W.Va. senators unveil mine-safety bill

West Virginia Sens. Jay RockefellerJohn (Jay) Davison RockefellerSenate GOP rejects Trump’s call to go big on gun legislation Overnight Tech: Trump nominates Dem to FCC | Facebook pulls suspected baseball gunman's pages | Uber board member resigns after sexist comment Trump nominates former FCC Dem for another term MORE (D) and Carte Goodwin (D) on Thursday introduced legislation designed to protect the nation's miners from the very companies they work for.

The proposal is a direct response to April's explosion at southern West Virginia's Upper Big Branch (UBB) mine, which killed 29 miners and injured another. Former and current workers at that Massey-owned project have said the company systematically ignored work-safety laws in order to harvest coal more efficiently.

Like the mine-safety bill moving through the House, the Senate proposal would increase fines for safety violations; expand whistleblower protections for employees reporting hazards; empower inspectors to close dangerous mines more easily; and require companies to pay workers if a project is shuttered for safety reasons.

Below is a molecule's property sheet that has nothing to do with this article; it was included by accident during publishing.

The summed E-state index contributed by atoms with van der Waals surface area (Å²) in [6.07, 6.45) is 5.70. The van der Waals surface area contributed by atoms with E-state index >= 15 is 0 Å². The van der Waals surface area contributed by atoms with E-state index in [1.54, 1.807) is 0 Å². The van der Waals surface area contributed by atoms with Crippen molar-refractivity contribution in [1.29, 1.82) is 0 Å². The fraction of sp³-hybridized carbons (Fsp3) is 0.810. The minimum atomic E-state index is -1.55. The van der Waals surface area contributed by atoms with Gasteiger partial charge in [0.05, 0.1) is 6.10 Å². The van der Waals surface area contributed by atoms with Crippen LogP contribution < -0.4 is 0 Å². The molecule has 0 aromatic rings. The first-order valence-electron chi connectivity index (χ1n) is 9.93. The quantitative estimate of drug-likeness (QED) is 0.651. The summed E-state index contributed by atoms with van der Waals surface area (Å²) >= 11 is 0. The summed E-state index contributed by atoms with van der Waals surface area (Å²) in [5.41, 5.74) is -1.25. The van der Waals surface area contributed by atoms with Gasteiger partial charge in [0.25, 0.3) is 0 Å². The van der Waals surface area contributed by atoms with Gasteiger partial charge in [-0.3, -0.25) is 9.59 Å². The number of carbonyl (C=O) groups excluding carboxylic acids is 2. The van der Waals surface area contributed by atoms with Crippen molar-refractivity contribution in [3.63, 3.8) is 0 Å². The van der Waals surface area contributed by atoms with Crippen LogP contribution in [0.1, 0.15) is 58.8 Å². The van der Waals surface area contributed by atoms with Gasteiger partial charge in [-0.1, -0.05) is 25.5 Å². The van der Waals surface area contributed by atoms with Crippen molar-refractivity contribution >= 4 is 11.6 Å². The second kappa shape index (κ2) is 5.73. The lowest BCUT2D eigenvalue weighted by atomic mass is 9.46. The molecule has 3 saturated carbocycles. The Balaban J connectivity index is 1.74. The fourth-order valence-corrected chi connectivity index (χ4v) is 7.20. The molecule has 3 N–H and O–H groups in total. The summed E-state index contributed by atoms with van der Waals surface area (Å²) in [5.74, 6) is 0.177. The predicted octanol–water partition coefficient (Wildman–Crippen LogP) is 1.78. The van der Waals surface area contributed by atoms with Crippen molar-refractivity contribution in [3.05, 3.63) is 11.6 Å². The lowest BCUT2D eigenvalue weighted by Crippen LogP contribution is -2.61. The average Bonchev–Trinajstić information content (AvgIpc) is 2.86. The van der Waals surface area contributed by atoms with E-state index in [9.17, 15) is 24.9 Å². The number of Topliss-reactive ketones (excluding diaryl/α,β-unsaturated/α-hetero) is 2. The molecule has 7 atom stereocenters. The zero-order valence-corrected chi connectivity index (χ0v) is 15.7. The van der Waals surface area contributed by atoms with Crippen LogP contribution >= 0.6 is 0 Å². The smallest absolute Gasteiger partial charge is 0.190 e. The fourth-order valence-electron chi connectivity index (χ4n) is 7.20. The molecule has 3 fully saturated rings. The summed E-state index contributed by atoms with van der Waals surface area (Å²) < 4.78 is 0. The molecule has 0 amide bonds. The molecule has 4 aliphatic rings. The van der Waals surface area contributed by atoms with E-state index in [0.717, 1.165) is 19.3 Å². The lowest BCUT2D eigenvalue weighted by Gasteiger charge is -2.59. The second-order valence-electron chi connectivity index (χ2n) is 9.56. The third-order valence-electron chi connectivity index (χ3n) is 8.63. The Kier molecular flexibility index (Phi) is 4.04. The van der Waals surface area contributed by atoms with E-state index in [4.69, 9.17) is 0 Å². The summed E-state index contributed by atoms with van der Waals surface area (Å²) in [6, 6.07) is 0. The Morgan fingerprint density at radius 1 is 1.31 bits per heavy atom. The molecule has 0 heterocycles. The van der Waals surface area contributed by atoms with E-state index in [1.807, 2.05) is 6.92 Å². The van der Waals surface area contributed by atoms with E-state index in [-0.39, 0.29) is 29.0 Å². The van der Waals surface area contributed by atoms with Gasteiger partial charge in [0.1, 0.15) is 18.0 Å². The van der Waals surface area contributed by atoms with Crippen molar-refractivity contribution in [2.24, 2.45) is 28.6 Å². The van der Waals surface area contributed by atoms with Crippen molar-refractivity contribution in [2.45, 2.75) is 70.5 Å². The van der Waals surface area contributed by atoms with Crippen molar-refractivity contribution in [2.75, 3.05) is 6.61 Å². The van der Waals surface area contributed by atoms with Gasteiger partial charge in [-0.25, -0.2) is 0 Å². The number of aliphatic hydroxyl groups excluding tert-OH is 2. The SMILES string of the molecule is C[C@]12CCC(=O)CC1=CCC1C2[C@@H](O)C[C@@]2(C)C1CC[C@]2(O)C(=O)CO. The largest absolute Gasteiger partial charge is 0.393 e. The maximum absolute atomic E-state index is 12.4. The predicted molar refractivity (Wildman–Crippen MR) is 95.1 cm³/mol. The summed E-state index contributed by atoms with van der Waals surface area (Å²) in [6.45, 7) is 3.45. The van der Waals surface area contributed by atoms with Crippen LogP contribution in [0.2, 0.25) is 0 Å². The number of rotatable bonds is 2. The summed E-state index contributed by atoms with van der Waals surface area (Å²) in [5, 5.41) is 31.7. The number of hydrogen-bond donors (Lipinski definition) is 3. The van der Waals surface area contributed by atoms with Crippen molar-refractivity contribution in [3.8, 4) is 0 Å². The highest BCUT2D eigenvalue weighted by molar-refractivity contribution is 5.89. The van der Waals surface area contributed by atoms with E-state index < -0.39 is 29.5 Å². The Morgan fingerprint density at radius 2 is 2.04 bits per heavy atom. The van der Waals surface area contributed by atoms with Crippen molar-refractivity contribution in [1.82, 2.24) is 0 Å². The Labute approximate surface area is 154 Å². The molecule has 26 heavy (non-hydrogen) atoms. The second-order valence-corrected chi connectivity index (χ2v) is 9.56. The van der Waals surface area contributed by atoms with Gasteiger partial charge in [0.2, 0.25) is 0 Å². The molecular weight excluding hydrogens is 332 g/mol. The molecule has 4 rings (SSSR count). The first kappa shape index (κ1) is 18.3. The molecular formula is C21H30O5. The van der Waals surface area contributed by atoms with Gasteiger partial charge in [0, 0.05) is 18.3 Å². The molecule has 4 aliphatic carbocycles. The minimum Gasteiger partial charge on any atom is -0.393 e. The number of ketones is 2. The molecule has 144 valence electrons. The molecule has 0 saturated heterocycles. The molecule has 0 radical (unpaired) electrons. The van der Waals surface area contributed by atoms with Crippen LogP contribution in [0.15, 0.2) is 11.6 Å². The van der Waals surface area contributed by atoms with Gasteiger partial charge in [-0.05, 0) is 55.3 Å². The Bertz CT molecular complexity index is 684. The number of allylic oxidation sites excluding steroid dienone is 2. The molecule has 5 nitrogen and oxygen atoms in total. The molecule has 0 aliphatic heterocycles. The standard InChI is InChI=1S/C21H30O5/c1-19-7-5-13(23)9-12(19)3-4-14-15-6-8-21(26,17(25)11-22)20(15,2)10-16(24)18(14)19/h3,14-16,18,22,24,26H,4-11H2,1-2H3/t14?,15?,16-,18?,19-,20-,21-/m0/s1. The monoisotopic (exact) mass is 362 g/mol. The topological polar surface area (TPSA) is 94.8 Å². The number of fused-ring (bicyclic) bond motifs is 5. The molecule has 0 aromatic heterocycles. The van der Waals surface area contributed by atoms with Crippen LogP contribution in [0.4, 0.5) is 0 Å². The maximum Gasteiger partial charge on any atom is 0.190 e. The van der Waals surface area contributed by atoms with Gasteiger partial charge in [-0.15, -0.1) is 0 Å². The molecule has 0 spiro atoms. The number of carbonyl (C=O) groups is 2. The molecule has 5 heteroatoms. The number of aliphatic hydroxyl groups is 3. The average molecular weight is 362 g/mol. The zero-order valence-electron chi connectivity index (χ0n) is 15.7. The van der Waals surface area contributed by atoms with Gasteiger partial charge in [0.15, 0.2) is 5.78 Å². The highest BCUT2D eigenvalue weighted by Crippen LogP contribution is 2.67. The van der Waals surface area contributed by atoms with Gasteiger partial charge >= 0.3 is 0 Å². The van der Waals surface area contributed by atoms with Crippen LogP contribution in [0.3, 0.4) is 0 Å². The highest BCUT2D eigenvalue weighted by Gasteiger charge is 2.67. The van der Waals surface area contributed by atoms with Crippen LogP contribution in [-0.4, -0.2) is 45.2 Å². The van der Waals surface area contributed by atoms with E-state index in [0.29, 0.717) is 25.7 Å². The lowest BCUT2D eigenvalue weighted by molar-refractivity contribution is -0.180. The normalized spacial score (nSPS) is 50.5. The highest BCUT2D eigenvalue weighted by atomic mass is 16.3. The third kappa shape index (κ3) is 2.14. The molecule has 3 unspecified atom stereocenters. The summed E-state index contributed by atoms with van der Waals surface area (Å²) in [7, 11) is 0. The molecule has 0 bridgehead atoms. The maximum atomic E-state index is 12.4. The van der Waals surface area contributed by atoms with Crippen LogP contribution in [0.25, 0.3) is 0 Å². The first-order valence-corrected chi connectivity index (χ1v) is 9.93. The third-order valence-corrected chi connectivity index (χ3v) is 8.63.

Unlike the House proposal, the Senate bill would apply those reforms to all of the nation's mines. (By contrast, House leaders had scaled back their reforms to include only underground coal mines and a handful of other projects known to emit flammable gasses.)

Both bills would significantly enhance the powers of the Occupational Safety and Health Administration (OSHA) to police workplaces nationwide — reforms that Republicans maintain have no place in a mine-safety bill.

GOP leaders are also objecting to the thought of proposing legislative fixes before the cause of the UBB blast is known — an argument Rockefeller has dismissed.

"Even as the investigation into the Upper Big Branch mine continues to move forward, we owe it to the families, and to the miners that still get up and go to work each day, to find real solutions," Rockefeller said Thursday in a statement.

The House bill, approved by the Education and Labor Committee last week, is expected to be considered by the full chamber before year's end. The fate of the Senate bill is less certain.